We’ve discussed what makes a Volkswagen a 1967 Beetle. When Eric began 1967beetle.com, he had in mind to memorialize the Model Year 1967. We’d all probably agree with him—that’s why we are here, right?!
This week a Reader wrote to Eric (and Eric copied to me) that he recently attended a VW event. He drove his unrestored but completely original ’67 Beetle to the show—not necessarily looking to win an award but just to mingle with the VW Community. He made a pointed observation that cars which were original seemed not draw the attention of the judges. In fact, judges appeared to be drawn to Volkswagens which had been altered in some fashion. The three of us batted this back and forth through our e-mails.
I had made a similar point to Eric, a while back, that I had seen the same thing. Highly modified VWs and those which are more weird seem to attract the attention of the crowd and the judges. In some cases there will be an award even for the most altered or worst vehicle!
At every show, I see absolutely stunning restorations which seem to go unnoticed.
I can appreciate that owners have ideas about what they want to do with their cars. They are the ones who drive them. Who am I to criticize or to dictate how they should use something for which they have paid their hard-earned dough.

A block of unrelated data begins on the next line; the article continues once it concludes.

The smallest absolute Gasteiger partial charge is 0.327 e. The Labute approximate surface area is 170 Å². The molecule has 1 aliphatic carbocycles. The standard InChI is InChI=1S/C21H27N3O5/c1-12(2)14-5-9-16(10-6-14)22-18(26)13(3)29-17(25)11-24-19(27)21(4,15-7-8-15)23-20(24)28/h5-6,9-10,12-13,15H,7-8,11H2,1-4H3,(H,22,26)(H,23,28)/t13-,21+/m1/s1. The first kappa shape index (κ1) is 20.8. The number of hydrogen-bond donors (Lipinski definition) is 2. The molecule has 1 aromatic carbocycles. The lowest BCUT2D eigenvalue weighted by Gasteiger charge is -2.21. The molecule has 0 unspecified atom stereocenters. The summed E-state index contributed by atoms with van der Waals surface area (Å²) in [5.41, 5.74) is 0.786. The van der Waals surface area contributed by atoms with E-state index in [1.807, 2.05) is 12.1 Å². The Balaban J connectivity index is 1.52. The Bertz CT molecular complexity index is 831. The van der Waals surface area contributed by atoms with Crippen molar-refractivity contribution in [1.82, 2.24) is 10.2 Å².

Even the most “conservative” of us seem to have something to add to our Beetles—mud flaps, bud vase, and the list goes on and on. These things were not original equipment. But, what I’m discussing has to do with alterations to a car which changes that vehicle’s “nature”. In more and more cases, it would cost so much money to return such a car to original specs that it would prove to be unfeasible to attempt. Such a car is “lost” as far as the Collector Community is concerned.
But, here’s my point. Love me or not…I believe that rewarding alterations to these cars sponsors further alterations. It’s only natural that if people see how the judging goes, they will want to follow suit. At subsequent shows, more and more altered cars will appear, hoping to gain favor and status. From my perspective, I see a downward spiral to a species which is becoming more scarce.
Getting old has its effects upon one’s outlook on life. Although I’ve never been a fan of highly modified VWs, my thoughts seem to have jelled in these later years. I deal constantly with people who modify their cars. I have learned to live with it (although I sometimes have to bite my tongue!). But, at some point, conservation seems to be the best option if we want to keep these cars around for the next generation.
NOTE—the title above harks to a Volkswagen publication of the same title. The Booklet, published at least as far back as for the 1962 Beetle, illustrated and discussed all of the components which went into that year’s model—distinguishing it from all other cars.